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US unveils global nuclear fusion plan at COP28, even as Japan-EU reactor comes online

John Kerry speaks at the Atlantic Council Global Energy Forum at Dubai.

"We are edging ever-closer to a fusion-powered reality. And at the same time, yes, significant scientific and engineering challenges exist. Careful thought and thoughtful policy is going to be critical to navigate this."

- John Kerry at a COP28 event in Dubai

The US launched an international plan to develop nuclear fusion, with US climate envoy John Kerry announcing that the technology could become a vital tool in the fight against climate change and enhance global transition to clean energy.

"We are edging ever-closer to a fusion-powered reality. And at the same time, yes, significant scientific and engineering challenges exist," Kerry told a COP28 event in Dubai. "Careful thought and thoughtful policy is going to be critical to navigate this."

The American strategy, outlined by Kerry at the Atlantic Council Global Energy Forum, identified five areas for international partnerships: research, the supply chain and future marketplace, regulation, workforce issues and public engagement. Kerry said the US proposal involved 35 nations, and urged countries to come together to "harness the power of fundamental physics and human ingenuity in response to a crisis."

Nuclear fusion, which replicates the process that powers the sun, involves fusing two hydrogen atoms, which creates an atom of helium and generates a lot of energy. The technology remains experimental and has years to go before achieving commercialization comparable to other clean energy technologies such as wind and solar. But fusion breakthroughs in recent times --- last year saw the first net positive nuclear fusion reaction --- have brought countries together to speed up the process and sparked market interest.

Last month, the US and the UK announced a partnership to accelerate development of the technology, with both countries agreeing to increase R&D collaboration, knowledge-sharing and skills development in the area.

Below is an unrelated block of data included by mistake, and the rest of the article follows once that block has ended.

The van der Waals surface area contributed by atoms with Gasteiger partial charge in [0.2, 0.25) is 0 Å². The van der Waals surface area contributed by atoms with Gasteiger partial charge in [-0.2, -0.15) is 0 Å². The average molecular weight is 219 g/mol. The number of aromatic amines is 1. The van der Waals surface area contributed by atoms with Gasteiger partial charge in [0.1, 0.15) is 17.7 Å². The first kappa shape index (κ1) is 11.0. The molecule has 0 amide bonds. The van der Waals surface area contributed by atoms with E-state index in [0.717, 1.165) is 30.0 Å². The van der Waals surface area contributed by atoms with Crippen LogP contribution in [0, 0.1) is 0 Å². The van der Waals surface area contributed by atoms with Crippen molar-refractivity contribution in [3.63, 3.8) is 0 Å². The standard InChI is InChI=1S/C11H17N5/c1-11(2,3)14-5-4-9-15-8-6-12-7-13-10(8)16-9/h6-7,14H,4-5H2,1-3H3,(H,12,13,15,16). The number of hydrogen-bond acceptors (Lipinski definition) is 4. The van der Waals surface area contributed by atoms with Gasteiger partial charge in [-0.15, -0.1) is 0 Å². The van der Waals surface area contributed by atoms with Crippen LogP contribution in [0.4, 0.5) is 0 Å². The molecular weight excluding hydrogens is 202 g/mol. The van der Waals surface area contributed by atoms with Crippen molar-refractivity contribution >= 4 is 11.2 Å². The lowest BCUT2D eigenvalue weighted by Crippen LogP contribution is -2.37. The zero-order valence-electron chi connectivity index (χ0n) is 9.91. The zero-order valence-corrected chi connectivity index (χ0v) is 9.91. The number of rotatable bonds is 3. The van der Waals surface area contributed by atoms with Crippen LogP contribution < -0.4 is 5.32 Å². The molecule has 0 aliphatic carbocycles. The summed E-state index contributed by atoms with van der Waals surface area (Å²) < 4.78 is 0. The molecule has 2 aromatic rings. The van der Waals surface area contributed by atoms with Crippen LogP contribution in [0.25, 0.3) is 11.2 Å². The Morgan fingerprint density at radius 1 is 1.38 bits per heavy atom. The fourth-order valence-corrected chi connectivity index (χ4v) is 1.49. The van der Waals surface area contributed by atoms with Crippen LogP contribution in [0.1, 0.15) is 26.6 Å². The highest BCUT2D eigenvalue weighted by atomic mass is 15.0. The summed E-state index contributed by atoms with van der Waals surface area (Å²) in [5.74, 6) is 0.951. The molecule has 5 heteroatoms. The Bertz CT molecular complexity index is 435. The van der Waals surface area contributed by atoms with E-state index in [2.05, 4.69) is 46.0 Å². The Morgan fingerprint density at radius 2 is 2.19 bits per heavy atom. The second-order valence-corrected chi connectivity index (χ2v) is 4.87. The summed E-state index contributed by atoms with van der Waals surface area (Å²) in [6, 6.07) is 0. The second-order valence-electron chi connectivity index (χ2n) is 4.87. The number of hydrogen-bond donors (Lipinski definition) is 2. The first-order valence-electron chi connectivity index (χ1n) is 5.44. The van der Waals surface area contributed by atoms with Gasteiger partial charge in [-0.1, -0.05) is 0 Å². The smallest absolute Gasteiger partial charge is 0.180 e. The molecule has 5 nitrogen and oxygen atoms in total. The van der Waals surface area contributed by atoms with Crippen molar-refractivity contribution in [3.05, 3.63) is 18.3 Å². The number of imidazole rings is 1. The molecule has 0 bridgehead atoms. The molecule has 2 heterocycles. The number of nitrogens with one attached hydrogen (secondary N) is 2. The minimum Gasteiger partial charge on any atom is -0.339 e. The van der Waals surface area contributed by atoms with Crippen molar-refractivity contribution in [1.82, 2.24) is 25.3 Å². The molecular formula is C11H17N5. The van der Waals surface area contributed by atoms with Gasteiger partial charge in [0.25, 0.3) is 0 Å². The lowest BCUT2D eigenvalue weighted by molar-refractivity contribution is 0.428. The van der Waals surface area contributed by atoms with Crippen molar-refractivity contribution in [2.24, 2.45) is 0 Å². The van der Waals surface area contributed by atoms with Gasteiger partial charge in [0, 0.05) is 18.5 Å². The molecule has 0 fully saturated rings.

Last week, Japan and Europe inaugurated the world's largest fusion reactor at Naka in Japan. In a release, the Europeans also called the device, JT-60SA, "the most powerful experimental device to date".

The six-storey tall JT-60SA is a result of a scientific collaboration agreement between the European Union and Japan dubbed the Broader Approach Agreement, which aims to promote the advancement of know-how in nuclear fusion space. The reactor, estimated to have cost €560 million. Work commenced in 2007 and was completed in 2020 with the end of assembly. Since then, the parties carried out a series of technical improvements, concluding with the first plasma operations undertaken in October this year.

Last week's activation of the tokamak magnet at the device's inauguration drew bigwigs, in a sign of just how important the device was for both parties, and how seriously they were monitoring its progress. The European Commissioner for Energy, Kadri Simson, was present, along with Japan's Minister for Science and Technology, Masahito Moriyama, and Japan's Minister of State for Science and Technology Policy, Sanae Takaichi, in addition to senior politicians, industry representatives, and researchers.

Professor Dennis Whyte, a co-founder of US nuclear fusion startup Commonwealth Fusion Systems, who leads the Plasma Science and Fusion Center at Massachusetts Institute of Technology, said this was the right time to push for the technology.

"If fusion becomes economically competitive, we've solved energy for humanity forever, forever. It's like, of course you go after that," he told the Associated Press in an interview. "The compulsion that's coming both from climate change and from energy security means it sure seems this is the right time to make the big push to get there." 

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